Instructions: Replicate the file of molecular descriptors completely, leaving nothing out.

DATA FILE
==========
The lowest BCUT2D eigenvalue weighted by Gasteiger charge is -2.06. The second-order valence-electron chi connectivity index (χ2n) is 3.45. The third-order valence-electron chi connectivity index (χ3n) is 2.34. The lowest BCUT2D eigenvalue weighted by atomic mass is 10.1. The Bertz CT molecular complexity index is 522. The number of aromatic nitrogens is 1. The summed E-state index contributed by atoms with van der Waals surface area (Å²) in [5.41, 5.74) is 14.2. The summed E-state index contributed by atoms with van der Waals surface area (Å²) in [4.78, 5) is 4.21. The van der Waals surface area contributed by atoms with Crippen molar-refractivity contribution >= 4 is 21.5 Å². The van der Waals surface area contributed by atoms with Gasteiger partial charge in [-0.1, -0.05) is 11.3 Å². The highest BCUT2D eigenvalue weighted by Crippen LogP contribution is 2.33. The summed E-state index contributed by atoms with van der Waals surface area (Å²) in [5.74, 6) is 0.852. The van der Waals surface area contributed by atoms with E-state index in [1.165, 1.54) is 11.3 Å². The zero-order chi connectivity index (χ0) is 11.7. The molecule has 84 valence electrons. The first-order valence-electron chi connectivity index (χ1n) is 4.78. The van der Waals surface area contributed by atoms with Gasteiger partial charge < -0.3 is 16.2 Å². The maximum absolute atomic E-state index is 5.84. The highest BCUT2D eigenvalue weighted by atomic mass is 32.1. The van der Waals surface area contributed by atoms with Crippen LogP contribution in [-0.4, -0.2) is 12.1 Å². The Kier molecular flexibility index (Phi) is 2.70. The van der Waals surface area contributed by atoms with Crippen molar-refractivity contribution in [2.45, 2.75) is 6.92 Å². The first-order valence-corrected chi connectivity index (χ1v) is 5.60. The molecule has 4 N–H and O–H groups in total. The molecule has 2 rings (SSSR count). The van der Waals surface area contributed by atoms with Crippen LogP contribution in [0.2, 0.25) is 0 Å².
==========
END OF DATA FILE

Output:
The lowest BCUT2D eigenvalue weighted by Gasteiger charge is -2.06. The second-order valence-electron chi connectivity index (χ2n) is 3.45. The third-order valence-electron chi connectivity index (χ3n) is 2.34. The lowest BCUT2D eigenvalue weighted by atomic mass is 10.1. The Bertz CT molecular complexity index is 522. The number of aromatic nitrogens is 1. The summed E-state index contributed by atoms with van der Waals surface area (Å²) in [5.41, 5.74) is 14.2. The summed E-state index contributed by atoms with van der Waals surface area (Å²) in [4.78, 5) is 4.21. The van der Waals surface area contributed by atoms with Crippen molar-refractivity contribution >= 4 is 21.5 Å². The van der Waals surface area contributed by atoms with Gasteiger partial charge in [-0.1, -0.05) is 11.3 Å². The highest BCUT2D eigenvalue weighted by Crippen LogP contribution is 2.33. The summed E-state index contributed by atoms with van der Waals surface area (Å²) in [5.74, 6) is 0.852. The van der Waals surface area contributed by atoms with E-state index in [1.165, 1.54) is 11.3 Å². The zero-order chi connectivity index (χ0) is 11.7. The molecule has 84 valence electrons. The first-order valence-electron chi connectivity index (χ1n) is 4.78. The van der Waals surface area contributed by atoms with Gasteiger partial charge < -0.3 is 16.2 Å². The maximum absolute atomic E-state index is 5.84. The highest BCUT2D eigenvalue weighted by atomic mass is 32.1. The van der Waals surface area contributed by atoms with Crippen LogP contribution in [-0.4, -0.2) is 12.1 Å². The Kier molecular flexibility index (Phi) is 2.70. The van der Waals surface area contributed by atoms with Crippen molar-refractivity contribution in [2.45, 2.75) is 6.92 Å². The first-order valence-corrected chi connectivity index (χ1v) is 5.60. The molecule has 4 N–H and O–H groups in total. The molecule has 2 rings (SSSR count). The van der Waals surface area contributed by atoms with Crippen LogP contribution in [0.2, 0.25) is 0 Å².